If you're incorporating your business and you're counting on limited liability, you should know about a legal doctrine called alter ego liability. If you've already incorporated, you still need to know about it and keep it in mind.
In a nutshell, a court can find that a shareholder of a corporation is the alter ego of the corporation; that is, they are one and the same, so the shareholder is liable for the corporation's debts. What! How can that happen? We need to begin at the beginning.
Filing articles of incorporation with the Secretary of State is only the first step. Finishing the job requires the appointment of directors by the incorporator, his resignation, and a meeting of the directors at which they elect officers and pass resolutions adopting bylaws, approving the form of the corporation's stock certificates, and authorizing the sale of stock, to name a few. Then the officers issue the stock certificates in exchange for their sales price, open a corporate bank account, and put the money in the corporate account.
As you might guess, filing the articles without doing the rest of the steps is a good way to invite an allegation that you - the shareholder or holders - are the alter ego of the corporation, which as a result of your carelessness allegedly has only "bare legal existence" and should be ignored. The more of the steps you take, the less likely an alter ego finding will be. Actually issuing the stock certificates, instead of leaving them blank and in the minute book, is particularly important.
And then there's the amount paid for the shares. If we're talking about incorporating before you start the business, the amount will typically be paid in cash. If we're talking about incorporating an existing business, the amount will be the value of the business. Corporations are legally required to be adequately capitalized. There's no set amount, but it probably should be at least what it costs to run the business for a month or two. Paying only $100 for all the issued shares is asking for trouble. Incorporating a business that's not making money is also asking for trouble.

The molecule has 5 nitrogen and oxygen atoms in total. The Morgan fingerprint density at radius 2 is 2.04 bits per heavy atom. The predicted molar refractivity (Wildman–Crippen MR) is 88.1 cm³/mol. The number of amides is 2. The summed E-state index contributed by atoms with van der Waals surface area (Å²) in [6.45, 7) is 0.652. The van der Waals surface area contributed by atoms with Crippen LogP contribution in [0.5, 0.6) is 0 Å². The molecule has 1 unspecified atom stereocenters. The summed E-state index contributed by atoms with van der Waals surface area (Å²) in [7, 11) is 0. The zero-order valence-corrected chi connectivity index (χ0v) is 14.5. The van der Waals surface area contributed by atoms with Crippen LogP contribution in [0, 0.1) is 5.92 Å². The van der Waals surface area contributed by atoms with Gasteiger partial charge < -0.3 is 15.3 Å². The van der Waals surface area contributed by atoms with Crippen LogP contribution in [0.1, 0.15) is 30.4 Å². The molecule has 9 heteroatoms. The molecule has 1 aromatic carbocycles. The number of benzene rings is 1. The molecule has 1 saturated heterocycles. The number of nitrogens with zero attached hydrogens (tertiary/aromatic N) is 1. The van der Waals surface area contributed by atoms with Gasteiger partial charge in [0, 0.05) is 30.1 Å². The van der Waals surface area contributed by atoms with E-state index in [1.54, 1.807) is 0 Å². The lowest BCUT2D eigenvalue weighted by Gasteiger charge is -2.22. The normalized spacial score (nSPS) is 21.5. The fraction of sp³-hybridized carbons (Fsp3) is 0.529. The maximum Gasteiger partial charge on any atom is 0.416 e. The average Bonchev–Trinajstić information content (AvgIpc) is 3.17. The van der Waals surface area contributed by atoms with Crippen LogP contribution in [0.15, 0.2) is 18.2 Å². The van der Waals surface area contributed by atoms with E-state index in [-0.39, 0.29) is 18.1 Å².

Even if you've done everything correctly to bring the corporation into complete legal existence, you're still not safe. Don't throw the minute book in a drawer and forget about it. Standard bylaws require annual meetings of the shareholders and directors, with written minutes. Don't worry - in practice that's easy to do. If everything's done by unanimous consent, actual meetings aren't necessary, and you can use a form.
It's critical that you don't treat the corporation's bank account as your personal piggy bank. Salaries should be set and paid regularly. Don't pay your kids' orthodontist with a corporate check. Know the difference between capital contributions to the corporation and loans to the corporation, and document them properly.
Lastly, make sure all of your customers know that they're dealing with a corporation, not with little old you. Get cards with the corporation's name displayed more prominently than your name, and always put your title after your name. Sign purchase orders and contracts the same way. And if you can avoid it, don't personally guaranty corporate obligations. If you do, from a limited liability viewpoint, you may as well not have incorporated.
If the above steps are not taken to correctly function as a legitimate corporation, if adequate corporate records are not kept, stock certificates are not issued and corporate funds are comingled with shareholders funds, - a court may decide that your corporation is a bogus legal entity hiding behind a corporate veil. In this case your corporate identity may be disregarded by both the court and the IRS holding the shareholders liable for the corporate debts and consider corporate profits as shareholder income without the benefits of liability protection or corporate tax benefits. This is known as piercing the corporate veil.